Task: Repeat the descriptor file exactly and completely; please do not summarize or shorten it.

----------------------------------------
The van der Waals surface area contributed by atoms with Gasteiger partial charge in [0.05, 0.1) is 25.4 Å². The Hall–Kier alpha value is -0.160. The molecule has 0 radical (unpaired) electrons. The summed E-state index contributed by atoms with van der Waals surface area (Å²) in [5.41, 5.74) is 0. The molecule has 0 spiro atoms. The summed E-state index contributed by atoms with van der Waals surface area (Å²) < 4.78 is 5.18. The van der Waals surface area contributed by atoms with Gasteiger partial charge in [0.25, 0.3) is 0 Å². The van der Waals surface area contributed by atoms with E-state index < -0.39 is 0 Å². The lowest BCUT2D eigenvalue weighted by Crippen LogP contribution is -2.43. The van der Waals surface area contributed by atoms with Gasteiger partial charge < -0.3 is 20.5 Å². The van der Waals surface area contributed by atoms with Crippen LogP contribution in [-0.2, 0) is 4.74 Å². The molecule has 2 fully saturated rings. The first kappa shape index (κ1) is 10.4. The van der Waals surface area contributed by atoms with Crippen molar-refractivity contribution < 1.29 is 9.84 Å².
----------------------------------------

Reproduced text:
The van der Waals surface area contributed by atoms with Gasteiger partial charge in [0.05, 0.1) is 25.4 Å². The Hall–Kier alpha value is -0.160. The molecule has 0 radical (unpaired) electrons. The summed E-state index contributed by atoms with van der Waals surface area (Å²) in [5.41, 5.74) is 0. The molecule has 0 spiro atoms. The summed E-state index contributed by atoms with van der Waals surface area (Å²) < 4.78 is 5.18. The van der Waals surface area contributed by atoms with Gasteiger partial charge in [0.25, 0.3) is 0 Å². The van der Waals surface area contributed by atoms with E-state index < -0.39 is 0 Å². The lowest BCUT2D eigenvalue weighted by Crippen LogP contribution is -2.43. The van der Waals surface area contributed by atoms with Gasteiger partial charge < -0.3 is 20.5 Å². The van der Waals surface area contributed by atoms with Crippen LogP contribution in [-0.2, 0) is 4.74 Å². The molecule has 2 fully saturated rings. The first kappa shape index (κ1) is 10.4. The van der Waals surface area contributed by atoms with Crippen molar-refractivity contribution < 1.29 is 9.84 Å².